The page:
We typically think of hearing loss as something that develops little by little. It can be easy to miss the symptoms because of this. (After all, you’re just turning up the volume on your TV now and then, it’s nothing to be concerned about, right?) Sometimes that’s true but often, it isn’t. Sometimes, hearing loss can occur abruptly without any early symptoms.
It can be quite alarming when the condition of your health abruptly changes. When people’s hair falls out gradually over a very long period of time, for instance, they would most likely just blame it on aging and simply assume they’re balding. But you would probably want to schedule an appointment with your doctor if you woke up one morning and all your hair had fallen out.
When you suddenly lose your ability to hear, it’s the same thing. There are some really good reasons why acting quickly is a smart plan!
Sudden hearing loss – what is it?
Sudden hearing loss (sometimes known as sudden deafness or sudden sensorineural hearing loss, or simply SSHL for short) is not generally as common as the longer-term type of hearing loss most individuals experience. But sudden hearing loss isn’t exactly rare, either. Every year, 1 in 5000 individuals experience SSHL.
Here are a few symptoms of sudden hearing loss:
- Some people hear a loud “pop” before their hearing starts to disappear. But this isn’t always the situation. It’s possible to experience SSHL without hearing this pop.
- Sudden hearing loss happens very quickly as the name indicates. Sudden hearing loss develops within a few days or even within a few hours. In fact, most individuals wake up in the morning questioning what’s wrong with their hearing! Or, they may take a phone call and wonder why they can’t hear the other person talking.
- Some individuals may also have a feeling of fullness in the ear. Or, in some cases, a ringing or buzzing in the ear.
- Sudden hearing loss will affect only one ear in 9 of 10 cases. That said, it is possible for SSHL to affect both ears.
- 30dB or more of hearing loss. That is, the world sounds 30dB quieter from whatever your previous baseline had been. You won’t be capable of measuring this on your own, it’s something we will diagnose. However, it will be noticeable.
So, is sudden hearing loss permanent? Well, around half of everybody who experiences SSHL will recover within two weeks. However, it’s relevant to note that one key to success is rapid treatment. This means you will want to undergo treatment as rapidly as possible. When you first notice the symptoms, you should wait no longer than 72 hours.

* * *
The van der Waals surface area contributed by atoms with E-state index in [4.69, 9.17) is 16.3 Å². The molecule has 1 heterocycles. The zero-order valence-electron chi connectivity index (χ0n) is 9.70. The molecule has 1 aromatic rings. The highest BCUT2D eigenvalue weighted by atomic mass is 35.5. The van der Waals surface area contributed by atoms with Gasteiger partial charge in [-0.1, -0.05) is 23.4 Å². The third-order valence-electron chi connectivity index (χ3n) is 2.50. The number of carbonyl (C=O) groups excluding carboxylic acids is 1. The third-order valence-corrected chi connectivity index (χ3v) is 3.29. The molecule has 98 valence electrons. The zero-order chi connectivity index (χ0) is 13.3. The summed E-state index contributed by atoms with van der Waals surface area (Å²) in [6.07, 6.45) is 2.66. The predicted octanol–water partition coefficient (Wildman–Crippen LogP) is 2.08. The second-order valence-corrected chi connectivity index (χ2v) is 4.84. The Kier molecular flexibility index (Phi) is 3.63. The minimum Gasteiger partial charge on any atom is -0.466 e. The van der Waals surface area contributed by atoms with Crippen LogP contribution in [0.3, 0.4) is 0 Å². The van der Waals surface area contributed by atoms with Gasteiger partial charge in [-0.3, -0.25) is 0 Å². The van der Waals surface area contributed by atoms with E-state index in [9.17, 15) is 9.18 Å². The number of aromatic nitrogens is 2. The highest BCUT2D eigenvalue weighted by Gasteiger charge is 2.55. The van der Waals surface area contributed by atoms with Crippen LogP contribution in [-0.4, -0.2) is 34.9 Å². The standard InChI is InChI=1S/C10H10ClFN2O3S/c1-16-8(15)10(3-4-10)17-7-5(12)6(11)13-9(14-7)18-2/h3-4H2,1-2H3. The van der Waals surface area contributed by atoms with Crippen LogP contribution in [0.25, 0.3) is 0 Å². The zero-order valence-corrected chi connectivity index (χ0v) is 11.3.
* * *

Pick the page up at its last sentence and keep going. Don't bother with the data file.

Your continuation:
In most circumstances, it’s a good strategy to treat sudden hearing loss as a medical emergency. The longer you wait, the greater your risk of sudden hearing loss becoming permanent.
What’s the cause of sudden hearing loss?
Here are some of the biggest causes of sudden hearing loss:
- Problems with your blood flow: This might include anything from a high platelet count to a blockage of the cochlear artery.
- Head trauma: A traumatic brain injury can be disruptive to the communication between your ears and your brain.
- A reaction to drugs: Common drugs such as aspirin are included in this list. This list can also include certain antibiotics, like streptomycin and gentamicin, and other prevalent medications including cisplatin and quinine.
- Genetic predisposition: Genetic predisposition can sometimes be responsible for sudden hearing loss.
- Being repeatedly exposed to loud music or other loud noise: For most people, loud sound will cause a slow decline in hearing. But for some, that decline in hearing may happen suddenly.
- Reaction to pain medication: Your risk of experiencing sudden hearing loss is raised by excessive use of opioids.
- Autoimmune disease: In some situations, your immune system starts to believe that your inner ear is a threat. This type of autoimmune disease can definitely lead to SSHL.
- Illnesses: Diseases including mumps, measles, meningitis, and multiple sclerosis have all been known to trigger SSHL, for wildly different reasons. This is a good reason to get immunized against diseases that have a vaccine.
For a portion of patients, knowing what type of sudden hearing loss you’re dealing with will help us develop a more effective treatment. But this isn’t always the case. Understanding the exact cause isn’t always necessary for effective treatment because many forms of SSHL have similar treatment methods.
If you experience sudden hearing loss – what should you do?
So, if you wake up in the morning and suddenly discover you can’t hear anything, what’s the best course of action? Well, there are some important steps you should take as soon as possible. Never just try to play the waiting game. That won’t work very well. Instead, you should seek treatment within 72 hours. Calling us for immediate treatment is the smartest plan. We’ll be in the best position to help you establish what’s wrong and how to address it.
We will probably undertake an audiogram in our office to identify your degree of hearing loss (this is a completely non-invasive test where you put on some headphones and raise your hand when you hear a beep). We will also rule out any obstructions or a possible conductive cause for your hearing loss.
For most people, the first course of treatment will very likely include steroids. For some individuals, these steroids might be injected directly into the ear. In other situations, pills might be capable of generating the desired effects. SSHL of many root causes (or no known cause) can be successfully treated with steroids. For SSHL due to an autoimmune disease, you may need to take medication that suppresses your immune response.
If you or somebody you know has suddenly lost the ability to hear, call us right away for an evaluation..